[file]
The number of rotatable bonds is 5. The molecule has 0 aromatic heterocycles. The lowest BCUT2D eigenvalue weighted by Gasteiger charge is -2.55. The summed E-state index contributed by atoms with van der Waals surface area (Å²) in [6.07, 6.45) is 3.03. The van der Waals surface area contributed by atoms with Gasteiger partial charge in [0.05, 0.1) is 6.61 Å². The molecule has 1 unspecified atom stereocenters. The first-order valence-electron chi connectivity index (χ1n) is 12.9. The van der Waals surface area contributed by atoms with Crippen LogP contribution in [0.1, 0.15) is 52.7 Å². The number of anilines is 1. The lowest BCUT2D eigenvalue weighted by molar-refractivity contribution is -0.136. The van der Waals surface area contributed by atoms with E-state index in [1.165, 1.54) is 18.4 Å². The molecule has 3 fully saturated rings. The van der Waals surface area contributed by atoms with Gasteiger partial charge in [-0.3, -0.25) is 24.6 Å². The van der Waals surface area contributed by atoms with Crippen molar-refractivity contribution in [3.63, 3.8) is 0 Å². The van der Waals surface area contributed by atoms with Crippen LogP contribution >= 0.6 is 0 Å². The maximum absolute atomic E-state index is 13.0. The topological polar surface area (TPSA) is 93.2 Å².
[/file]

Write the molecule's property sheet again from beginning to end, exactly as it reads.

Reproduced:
The number of rotatable bonds is 5. The molecule has 0 aromatic heterocycles. The lowest BCUT2D eigenvalue weighted by Gasteiger charge is -2.55. The summed E-state index contributed by atoms with van der Waals surface area (Å²) in [6.07, 6.45) is 3.03. The van der Waals surface area contributed by atoms with Gasteiger partial charge in [0.05, 0.1) is 6.61 Å². The molecule has 1 unspecified atom stereocenters. The first-order valence-electron chi connectivity index (χ1n) is 12.9. The van der Waals surface area contributed by atoms with Crippen LogP contribution in [0.1, 0.15) is 52.7 Å². The number of anilines is 1. The lowest BCUT2D eigenvalue weighted by molar-refractivity contribution is -0.136. The van der Waals surface area contributed by atoms with E-state index in [1.165, 1.54) is 18.4 Å². The molecule has 3 fully saturated rings. The van der Waals surface area contributed by atoms with Gasteiger partial charge in [-0.3, -0.25) is 24.6 Å². The van der Waals surface area contributed by atoms with Crippen molar-refractivity contribution in [3.63, 3.8) is 0 Å². The van der Waals surface area contributed by atoms with Crippen LogP contribution >= 0.6 is 0 Å². The maximum absolute atomic E-state index is 13.0. The topological polar surface area (TPSA) is 93.2 Å².